Firebase is an attractive service from Google to build web, Android, and iOS applications. Visual Studio Team Services is an amazing service from Microsoft to host code and to run deployment script. How can we combine these two services together?
Apparently, it is not difficult and it can lead to a very deadly combination. So far I am familiar with Firebase Hosting feature to deploy this blog site (see my previous blog post on Static Site with Hugo and Firebase). In that setup, I am using GitLab. While GitLab works well for this purpose and I am always curious to explore different alternatives. Team Services, an offering from Microsoft under the Visual Studio umbrella, is a perfect contender.
If you are new to VS Team Services, think of it as a project collaboration tool equivalent to GitHub, Bitbucket, GitLab, etc. In a way, it is very comparable to GitLab. For a hobbyist, you can have unlimited private repositories, along with some generous allowance for your automatic build and continuous integration process.
Assuming that we have a Firebase web app (perhaps a blog like this created using a static site generator), how would we deploy it automatically everytime we commit a new change? First step, go to VS Team Services and create a new repository. After that, push the code to this new git remote. Now from the Code tab, we can see the contents of the project in full glory.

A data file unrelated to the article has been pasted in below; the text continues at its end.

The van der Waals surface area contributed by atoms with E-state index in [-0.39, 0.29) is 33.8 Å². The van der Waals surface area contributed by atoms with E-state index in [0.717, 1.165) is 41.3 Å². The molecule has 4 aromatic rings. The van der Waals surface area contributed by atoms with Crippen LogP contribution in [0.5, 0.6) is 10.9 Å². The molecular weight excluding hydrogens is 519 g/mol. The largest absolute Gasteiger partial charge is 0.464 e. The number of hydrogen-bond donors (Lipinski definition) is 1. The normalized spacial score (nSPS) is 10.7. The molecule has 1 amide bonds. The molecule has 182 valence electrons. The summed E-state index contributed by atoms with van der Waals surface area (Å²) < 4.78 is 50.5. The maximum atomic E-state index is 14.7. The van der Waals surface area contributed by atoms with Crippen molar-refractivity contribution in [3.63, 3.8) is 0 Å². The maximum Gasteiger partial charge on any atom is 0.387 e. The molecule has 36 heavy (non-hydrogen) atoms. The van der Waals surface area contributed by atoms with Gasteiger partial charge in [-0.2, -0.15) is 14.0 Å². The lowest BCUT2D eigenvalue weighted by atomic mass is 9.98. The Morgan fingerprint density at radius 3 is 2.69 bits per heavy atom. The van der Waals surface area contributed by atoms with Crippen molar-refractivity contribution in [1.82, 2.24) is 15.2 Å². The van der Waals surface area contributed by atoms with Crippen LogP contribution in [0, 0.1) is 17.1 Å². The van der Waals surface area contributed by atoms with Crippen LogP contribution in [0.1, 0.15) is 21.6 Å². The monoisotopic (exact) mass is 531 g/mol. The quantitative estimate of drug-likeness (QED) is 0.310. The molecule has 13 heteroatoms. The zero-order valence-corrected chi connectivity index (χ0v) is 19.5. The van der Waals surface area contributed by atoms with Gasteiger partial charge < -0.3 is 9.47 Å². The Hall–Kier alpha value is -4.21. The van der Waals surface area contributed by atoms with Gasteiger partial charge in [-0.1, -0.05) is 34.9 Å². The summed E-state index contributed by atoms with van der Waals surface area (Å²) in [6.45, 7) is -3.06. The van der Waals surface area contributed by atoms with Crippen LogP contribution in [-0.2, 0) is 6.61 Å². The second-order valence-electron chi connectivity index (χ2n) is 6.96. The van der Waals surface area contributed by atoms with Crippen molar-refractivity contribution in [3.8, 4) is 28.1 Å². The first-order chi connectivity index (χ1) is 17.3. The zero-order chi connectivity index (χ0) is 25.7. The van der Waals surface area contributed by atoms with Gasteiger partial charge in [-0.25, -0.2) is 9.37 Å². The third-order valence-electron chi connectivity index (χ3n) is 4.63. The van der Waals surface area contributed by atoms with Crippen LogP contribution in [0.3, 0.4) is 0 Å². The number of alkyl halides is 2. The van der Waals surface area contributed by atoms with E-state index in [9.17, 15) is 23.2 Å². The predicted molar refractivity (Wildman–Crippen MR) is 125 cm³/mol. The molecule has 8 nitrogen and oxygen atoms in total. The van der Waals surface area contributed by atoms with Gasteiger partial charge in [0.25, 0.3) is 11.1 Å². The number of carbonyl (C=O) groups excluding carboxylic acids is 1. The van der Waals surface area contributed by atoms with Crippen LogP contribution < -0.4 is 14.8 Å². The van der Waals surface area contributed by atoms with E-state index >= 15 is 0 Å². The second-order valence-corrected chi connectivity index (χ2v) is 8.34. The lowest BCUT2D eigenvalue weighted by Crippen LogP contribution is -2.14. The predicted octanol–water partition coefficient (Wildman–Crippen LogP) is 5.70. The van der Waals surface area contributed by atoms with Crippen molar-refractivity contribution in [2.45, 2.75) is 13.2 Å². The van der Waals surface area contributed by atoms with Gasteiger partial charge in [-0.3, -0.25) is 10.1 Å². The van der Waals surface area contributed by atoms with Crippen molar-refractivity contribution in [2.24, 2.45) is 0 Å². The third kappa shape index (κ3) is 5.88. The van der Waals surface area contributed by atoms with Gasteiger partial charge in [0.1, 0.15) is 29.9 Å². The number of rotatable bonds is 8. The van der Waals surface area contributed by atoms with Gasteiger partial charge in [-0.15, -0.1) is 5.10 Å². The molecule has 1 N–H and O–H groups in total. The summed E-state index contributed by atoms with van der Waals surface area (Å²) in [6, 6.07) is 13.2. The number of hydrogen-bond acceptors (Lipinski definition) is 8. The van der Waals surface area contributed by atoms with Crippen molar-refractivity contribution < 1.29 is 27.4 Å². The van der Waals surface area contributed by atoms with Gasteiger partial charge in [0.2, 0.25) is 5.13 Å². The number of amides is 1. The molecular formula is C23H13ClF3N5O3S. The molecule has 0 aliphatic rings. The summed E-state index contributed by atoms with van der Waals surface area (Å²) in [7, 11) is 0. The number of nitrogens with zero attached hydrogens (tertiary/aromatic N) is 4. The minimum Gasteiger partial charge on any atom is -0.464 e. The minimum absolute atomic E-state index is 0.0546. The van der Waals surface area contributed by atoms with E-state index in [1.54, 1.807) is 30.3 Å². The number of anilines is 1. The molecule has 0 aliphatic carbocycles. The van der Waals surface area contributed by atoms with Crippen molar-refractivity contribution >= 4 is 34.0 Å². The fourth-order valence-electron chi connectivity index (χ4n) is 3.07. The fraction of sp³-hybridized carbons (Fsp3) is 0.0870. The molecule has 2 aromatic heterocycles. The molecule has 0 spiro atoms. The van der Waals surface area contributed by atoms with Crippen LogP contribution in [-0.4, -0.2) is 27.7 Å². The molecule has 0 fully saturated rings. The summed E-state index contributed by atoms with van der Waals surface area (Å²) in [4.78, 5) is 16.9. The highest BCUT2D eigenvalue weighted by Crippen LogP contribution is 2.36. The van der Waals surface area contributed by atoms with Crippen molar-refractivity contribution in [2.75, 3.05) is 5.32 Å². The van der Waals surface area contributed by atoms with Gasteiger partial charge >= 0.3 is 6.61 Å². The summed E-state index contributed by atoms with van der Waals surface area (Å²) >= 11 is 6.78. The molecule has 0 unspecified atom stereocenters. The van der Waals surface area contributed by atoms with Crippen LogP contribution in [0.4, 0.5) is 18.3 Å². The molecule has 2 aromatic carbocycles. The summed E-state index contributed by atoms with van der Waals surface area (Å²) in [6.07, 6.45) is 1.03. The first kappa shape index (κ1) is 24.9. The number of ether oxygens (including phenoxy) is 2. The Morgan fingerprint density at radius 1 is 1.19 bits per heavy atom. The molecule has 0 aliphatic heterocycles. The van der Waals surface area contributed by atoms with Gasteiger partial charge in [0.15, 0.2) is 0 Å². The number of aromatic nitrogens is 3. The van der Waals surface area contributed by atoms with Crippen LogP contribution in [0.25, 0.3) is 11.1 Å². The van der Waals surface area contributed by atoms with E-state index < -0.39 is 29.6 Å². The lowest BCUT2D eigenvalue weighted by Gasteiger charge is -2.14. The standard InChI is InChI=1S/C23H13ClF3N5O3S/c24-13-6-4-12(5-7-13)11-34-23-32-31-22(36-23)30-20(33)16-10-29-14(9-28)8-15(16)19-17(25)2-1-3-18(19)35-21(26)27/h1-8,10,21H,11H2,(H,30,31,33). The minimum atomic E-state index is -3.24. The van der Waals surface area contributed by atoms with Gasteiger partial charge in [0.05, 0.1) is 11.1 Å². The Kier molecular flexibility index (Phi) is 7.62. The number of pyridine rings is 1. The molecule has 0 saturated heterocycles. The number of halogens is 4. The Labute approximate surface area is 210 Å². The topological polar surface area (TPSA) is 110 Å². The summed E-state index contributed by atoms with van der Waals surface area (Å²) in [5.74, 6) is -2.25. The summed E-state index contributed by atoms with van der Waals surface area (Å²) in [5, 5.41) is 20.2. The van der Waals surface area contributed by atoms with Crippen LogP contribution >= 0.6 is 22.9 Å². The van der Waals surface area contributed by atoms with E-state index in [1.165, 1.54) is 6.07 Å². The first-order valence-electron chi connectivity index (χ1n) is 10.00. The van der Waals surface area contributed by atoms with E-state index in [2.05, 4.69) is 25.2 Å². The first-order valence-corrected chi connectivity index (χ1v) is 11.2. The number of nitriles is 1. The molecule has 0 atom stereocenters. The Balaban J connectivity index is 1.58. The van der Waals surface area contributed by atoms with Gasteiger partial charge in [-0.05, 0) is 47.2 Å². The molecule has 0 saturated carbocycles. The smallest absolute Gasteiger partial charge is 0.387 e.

Click the big blue button Set up build on the top right. This spawns a new tab where we need to define a new build process (since the predefined build setups does not cover Firebase yet).
Select Empty as the template, give it a descriptive name, and choose Hosted for the Agent choice. Since we run the build on a hosted agent (which BTW running Microsoft Windows), we need to specify the required capability so that the right agent can be chosen for the job. Because Firebase CLI relies on Node.js and npm, we simply request that the agent has that
npm executable. This is done by including this requirement in the Demands subsection of the Agent selection section.
After this, add two build tasks. Create each task based on the Command Line or Powershell template. For the first task, we are going to simply execute
npm install -g firebase-tools. The second task is doing the actually deployment, it should be something like
firebase deploy --project firebase-sample --token 1/abcdef456, with the token representing the CI token we can obtain using the Firebase CLI.
Since we want this build process to be invoked everytime there is a new commit, switch to the Trigger tab and enable such a trigger. There is even a fancy opportunity to specify branch configuration that can trigger the build (in most cases, simply choosing
master is sufficient).
We are now set! Everytime a new commit appears in the repository, the whole deployment process will kick in and a new application should be available in a minute. Happy deploying!